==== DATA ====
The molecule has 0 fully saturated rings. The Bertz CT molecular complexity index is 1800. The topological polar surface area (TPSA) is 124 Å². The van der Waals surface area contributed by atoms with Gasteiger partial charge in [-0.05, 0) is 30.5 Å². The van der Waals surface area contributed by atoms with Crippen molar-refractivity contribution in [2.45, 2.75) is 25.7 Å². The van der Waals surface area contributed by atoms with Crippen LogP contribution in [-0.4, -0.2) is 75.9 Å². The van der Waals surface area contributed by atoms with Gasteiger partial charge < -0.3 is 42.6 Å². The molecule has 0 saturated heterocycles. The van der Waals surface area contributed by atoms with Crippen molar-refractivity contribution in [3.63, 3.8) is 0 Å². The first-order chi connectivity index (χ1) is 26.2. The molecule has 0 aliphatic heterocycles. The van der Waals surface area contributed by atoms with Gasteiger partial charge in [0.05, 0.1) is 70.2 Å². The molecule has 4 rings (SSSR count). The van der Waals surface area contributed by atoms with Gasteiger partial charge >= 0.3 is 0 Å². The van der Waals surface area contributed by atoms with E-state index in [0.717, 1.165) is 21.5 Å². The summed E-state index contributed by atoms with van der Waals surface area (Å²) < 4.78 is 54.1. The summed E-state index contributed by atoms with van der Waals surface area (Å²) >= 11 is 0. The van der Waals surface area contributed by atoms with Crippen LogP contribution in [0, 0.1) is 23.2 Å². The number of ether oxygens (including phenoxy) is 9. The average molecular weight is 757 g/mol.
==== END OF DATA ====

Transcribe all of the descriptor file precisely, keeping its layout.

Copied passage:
The molecule has 0 fully saturated rings. The Bertz CT molecular complexity index is 1800. The topological polar surface area (TPSA) is 124 Å². The van der Waals surface area contributed by atoms with Gasteiger partial charge in [-0.05, 0) is 30.5 Å². The van der Waals surface area contributed by atoms with Crippen molar-refractivity contribution in [2.45, 2.75) is 25.7 Å². The van der Waals surface area contributed by atoms with Crippen LogP contribution in [-0.4, -0.2) is 75.9 Å². The van der Waals surface area contributed by atoms with Gasteiger partial charge < -0.3 is 42.6 Å². The molecule has 0 saturated heterocycles. The van der Waals surface area contributed by atoms with Crippen molar-refractivity contribution in [3.63, 3.8) is 0 Å². The first-order chi connectivity index (χ1) is 26.2. The molecule has 0 aliphatic heterocycles. The van der Waals surface area contributed by atoms with Gasteiger partial charge in [0.05, 0.1) is 70.2 Å². The molecule has 4 rings (SSSR count). The van der Waals surface area contributed by atoms with Gasteiger partial charge >= 0.3 is 0 Å². The van der Waals surface area contributed by atoms with E-state index in [0.717, 1.165) is 21.5 Å². The summed E-state index contributed by atoms with van der Waals surface area (Å²) < 4.78 is 54.1. The summed E-state index contributed by atoms with van der Waals surface area (Å²) >= 11 is 0. The van der Waals surface area contributed by atoms with Crippen LogP contribution in [0, 0.1) is 23.2 Å². The number of ether oxygens (including phenoxy) is 9. The average molecular weight is 757 g/mol.